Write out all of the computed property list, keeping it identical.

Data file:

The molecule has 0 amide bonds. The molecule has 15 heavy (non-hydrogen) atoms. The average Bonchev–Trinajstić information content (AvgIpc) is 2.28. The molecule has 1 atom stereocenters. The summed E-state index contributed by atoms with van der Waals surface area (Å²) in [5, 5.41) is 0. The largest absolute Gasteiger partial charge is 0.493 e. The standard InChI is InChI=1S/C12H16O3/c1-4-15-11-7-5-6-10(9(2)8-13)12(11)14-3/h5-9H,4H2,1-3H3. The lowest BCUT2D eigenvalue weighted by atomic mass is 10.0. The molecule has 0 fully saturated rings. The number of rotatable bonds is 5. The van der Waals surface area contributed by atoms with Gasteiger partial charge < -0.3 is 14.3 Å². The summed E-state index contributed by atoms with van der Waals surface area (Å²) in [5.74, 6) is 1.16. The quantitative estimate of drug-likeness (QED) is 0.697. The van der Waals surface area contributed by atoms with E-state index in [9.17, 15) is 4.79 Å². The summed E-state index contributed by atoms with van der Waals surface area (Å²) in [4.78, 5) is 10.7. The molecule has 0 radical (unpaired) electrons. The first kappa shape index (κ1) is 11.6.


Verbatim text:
The molecule has 0 amide bonds. The molecule has 15 heavy (non-hydrogen) atoms. The average Bonchev–Trinajstić information content (AvgIpc) is 2.28. The molecule has 1 atom stereocenters. The summed E-state index contributed by atoms with van der Waals surface area (Å²) in [5, 5.41) is 0. The largest absolute Gasteiger partial charge is 0.493 e. The standard InChI is InChI=1S/C12H16O3/c1-4-15-11-7-5-6-10(9(2)8-13)12(11)14-3/h5-9H,4H2,1-3H3. The lowest BCUT2D eigenvalue weighted by atomic mass is 10.0. The molecule has 0 fully saturated rings. The number of rotatable bonds is 5. The van der Waals surface area contributed by atoms with Gasteiger partial charge < -0.3 is 14.3 Å². The summed E-state index contributed by atoms with van der Waals surface area (Å²) in [5.74, 6) is 1.16. The quantitative estimate of drug-likeness (QED) is 0.697. The van der Waals surface area contributed by atoms with E-state index in [9.17, 15) is 4.79 Å². The summed E-state index contributed by atoms with van der Waals surface area (Å²) in [4.78, 5) is 10.7. The molecule has 0 radical (unpaired) electrons. The first kappa shape index (κ1) is 11.6.